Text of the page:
I thought this was an excellent book - well-written, imaginative and thoughtful. Set in a pre-First World War country house, preparations for a birthday party are disrupted by the arrival of a rather mysterious group of strangers who need shelter after being involved in a train accident nearby. The disorder they bring to the mannered Edwardian world has profound consequences for the house's occupants. Although it is very different from either, I found echoes in the book of Priestley's An Inspector Calls and the Nicole Kidman film The Others. Its unusual premise may not be to everyone's taste but I found the whole thing engrossing and it has stayed with me strongly after finishing the book.
Initially I wondered whether it was a little over-written and whether I really cared enough about these people to want to read a whole novel about them. However, it gradually drew me in and quite soon had me spellbound. The characters are well drawn and a subtle, growing sense of menace develops. There is a delicate, inexplicit parallel between the loss of physical order and of the manners and conventions on which the characters have depended, and I thought the fracturing and eventual shattering of this reserve and the effect of this on each of them was very well drawn. Sadie Jones also draws a believable and touching portrait of how propriety, self-absorption and a rigid, misguided sense of duty can smother character and humanity, and how shared adversity can allow genuine human contact to restore them. She also reminds us of the overwhelming importance of simple kindness between people.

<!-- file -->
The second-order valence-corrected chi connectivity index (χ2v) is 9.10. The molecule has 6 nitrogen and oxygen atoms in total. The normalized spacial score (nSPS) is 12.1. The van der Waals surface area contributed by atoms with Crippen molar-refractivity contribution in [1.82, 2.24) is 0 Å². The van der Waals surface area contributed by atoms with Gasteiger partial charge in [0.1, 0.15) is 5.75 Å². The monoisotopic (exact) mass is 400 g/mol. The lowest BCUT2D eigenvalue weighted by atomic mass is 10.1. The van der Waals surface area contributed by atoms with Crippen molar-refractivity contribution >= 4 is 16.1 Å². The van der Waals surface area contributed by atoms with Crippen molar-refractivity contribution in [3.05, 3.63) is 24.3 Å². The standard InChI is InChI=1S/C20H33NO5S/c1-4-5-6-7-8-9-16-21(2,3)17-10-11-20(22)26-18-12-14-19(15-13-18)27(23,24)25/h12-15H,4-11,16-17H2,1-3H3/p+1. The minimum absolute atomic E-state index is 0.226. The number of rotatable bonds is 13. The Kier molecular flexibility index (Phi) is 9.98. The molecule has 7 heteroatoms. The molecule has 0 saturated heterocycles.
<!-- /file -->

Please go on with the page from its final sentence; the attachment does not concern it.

The writing style fits the story very well. To try to give you a flavour, after the guests have been fed she says, "Although they were, for the moment, satisfied, their mood had not greatly improved. If anything, there was an increased atmosphere of need; they seemed to suck the very air from the room with their opaque desires." I loved Jones's writing, which becomes almost poetic at the climax of the book.
I am puzzled by some descriptions of this book as a comedy, which I think are inaccurate. I didn't think it was intended as a comedy - I found it involving, thoughtful and ultimately very touching. I think it is an excellent book and recommend it very warmly.